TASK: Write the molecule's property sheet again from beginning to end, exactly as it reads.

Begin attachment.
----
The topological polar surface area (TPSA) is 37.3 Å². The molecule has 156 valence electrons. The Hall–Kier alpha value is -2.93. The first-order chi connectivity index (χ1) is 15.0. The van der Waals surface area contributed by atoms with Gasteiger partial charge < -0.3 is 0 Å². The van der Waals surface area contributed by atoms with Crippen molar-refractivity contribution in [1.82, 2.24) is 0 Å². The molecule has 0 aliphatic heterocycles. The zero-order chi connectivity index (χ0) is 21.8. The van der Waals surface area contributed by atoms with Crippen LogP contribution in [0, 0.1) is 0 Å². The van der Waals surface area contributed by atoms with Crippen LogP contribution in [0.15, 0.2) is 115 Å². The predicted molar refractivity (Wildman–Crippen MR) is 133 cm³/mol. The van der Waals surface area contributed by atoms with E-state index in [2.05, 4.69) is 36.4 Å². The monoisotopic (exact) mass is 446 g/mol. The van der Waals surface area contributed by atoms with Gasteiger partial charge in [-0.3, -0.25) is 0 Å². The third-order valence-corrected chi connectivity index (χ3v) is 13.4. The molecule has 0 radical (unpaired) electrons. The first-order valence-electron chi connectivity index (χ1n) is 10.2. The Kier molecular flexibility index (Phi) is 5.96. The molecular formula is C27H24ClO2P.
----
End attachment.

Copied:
The topological polar surface area (TPSA) is 37.3 Å². The molecule has 156 valence electrons. The Hall–Kier alpha value is -2.93. The first-order chi connectivity index (χ1) is 15.0. The van der Waals surface area contributed by atoms with Gasteiger partial charge < -0.3 is 0 Å². The van der Waals surface area contributed by atoms with Crippen molar-refractivity contribution in [1.82, 2.24) is 0 Å². The molecule has 0 aliphatic heterocycles. The zero-order chi connectivity index (χ0) is 21.8. The van der Waals surface area contributed by atoms with Crippen LogP contribution in [0, 0.1) is 0 Å². The van der Waals surface area contributed by atoms with Crippen LogP contribution in [0.15, 0.2) is 115 Å². The predicted molar refractivity (Wildman–Crippen MR) is 133 cm³/mol. The van der Waals surface area contributed by atoms with E-state index in [2.05, 4.69) is 36.4 Å². The monoisotopic (exact) mass is 446 g/mol. The van der Waals surface area contributed by atoms with Gasteiger partial charge in [-0.3, -0.25) is 0 Å². The third-order valence-corrected chi connectivity index (χ3v) is 13.4. The molecule has 0 radical (unpaired) electrons. The first-order valence-electron chi connectivity index (χ1n) is 10.2. The Kier molecular flexibility index (Phi) is 5.96. The molecular formula is C27H24ClO2P.